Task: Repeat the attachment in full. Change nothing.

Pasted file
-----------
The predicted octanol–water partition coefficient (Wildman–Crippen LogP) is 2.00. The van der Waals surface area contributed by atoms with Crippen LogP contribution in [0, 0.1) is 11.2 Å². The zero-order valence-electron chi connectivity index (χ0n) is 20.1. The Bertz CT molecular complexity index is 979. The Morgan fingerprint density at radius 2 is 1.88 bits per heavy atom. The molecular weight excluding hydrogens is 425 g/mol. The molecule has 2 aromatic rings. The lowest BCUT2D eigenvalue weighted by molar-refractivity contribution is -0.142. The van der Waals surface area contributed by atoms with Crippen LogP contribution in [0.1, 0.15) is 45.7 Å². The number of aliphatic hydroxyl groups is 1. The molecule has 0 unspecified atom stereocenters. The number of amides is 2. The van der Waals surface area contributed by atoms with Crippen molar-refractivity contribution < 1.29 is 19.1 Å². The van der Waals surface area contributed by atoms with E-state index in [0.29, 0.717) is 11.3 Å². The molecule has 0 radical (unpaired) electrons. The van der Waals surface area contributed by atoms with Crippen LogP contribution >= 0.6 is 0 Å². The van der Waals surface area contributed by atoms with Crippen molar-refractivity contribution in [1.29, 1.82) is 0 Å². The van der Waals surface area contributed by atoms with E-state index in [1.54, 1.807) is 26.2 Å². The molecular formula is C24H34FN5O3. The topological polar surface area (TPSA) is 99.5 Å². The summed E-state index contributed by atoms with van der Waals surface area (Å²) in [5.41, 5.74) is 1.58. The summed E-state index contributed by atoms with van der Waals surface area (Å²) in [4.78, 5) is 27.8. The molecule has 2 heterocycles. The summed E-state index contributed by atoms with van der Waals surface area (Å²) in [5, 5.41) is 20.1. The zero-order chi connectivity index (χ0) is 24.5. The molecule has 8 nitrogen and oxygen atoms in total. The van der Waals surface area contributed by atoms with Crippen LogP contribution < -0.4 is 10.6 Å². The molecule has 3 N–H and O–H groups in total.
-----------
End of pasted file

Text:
The predicted octanol–water partition coefficient (Wildman–Crippen LogP) is 2.00. The van der Waals surface area contributed by atoms with Crippen LogP contribution in [0, 0.1) is 11.2 Å². The zero-order valence-electron chi connectivity index (χ0n) is 20.1. The Bertz CT molecular complexity index is 979. The Morgan fingerprint density at radius 2 is 1.88 bits per heavy atom. The molecular weight excluding hydrogens is 425 g/mol. The molecule has 2 aromatic rings. The lowest BCUT2D eigenvalue weighted by molar-refractivity contribution is -0.142. The van der Waals surface area contributed by atoms with Crippen LogP contribution in [0.1, 0.15) is 45.7 Å². The number of aliphatic hydroxyl groups is 1. The molecule has 0 unspecified atom stereocenters. The number of amides is 2. The van der Waals surface area contributed by atoms with Crippen molar-refractivity contribution < 1.29 is 19.1 Å². The van der Waals surface area contributed by atoms with E-state index in [0.29, 0.717) is 11.3 Å². The molecule has 0 radical (unpaired) electrons. The van der Waals surface area contributed by atoms with Crippen LogP contribution >= 0.6 is 0 Å². The van der Waals surface area contributed by atoms with Crippen molar-refractivity contribution in [1.29, 1.82) is 0 Å². The van der Waals surface area contributed by atoms with E-state index in [1.54, 1.807) is 26.2 Å². The molecular formula is C24H34FN5O3. The topological polar surface area (TPSA) is 99.5 Å². The summed E-state index contributed by atoms with van der Waals surface area (Å²) in [5.41, 5.74) is 1.58. The summed E-state index contributed by atoms with van der Waals surface area (Å²) in [4.78, 5) is 27.8. The molecule has 2 heterocycles. The summed E-state index contributed by atoms with van der Waals surface area (Å²) in [5, 5.41) is 20.1. The zero-order chi connectivity index (χ0) is 24.5. The molecule has 8 nitrogen and oxygen atoms in total. The van der Waals surface area contributed by atoms with Crippen LogP contribution < -0.4 is 10.6 Å². The molecule has 3 N–H and O–H groups in total.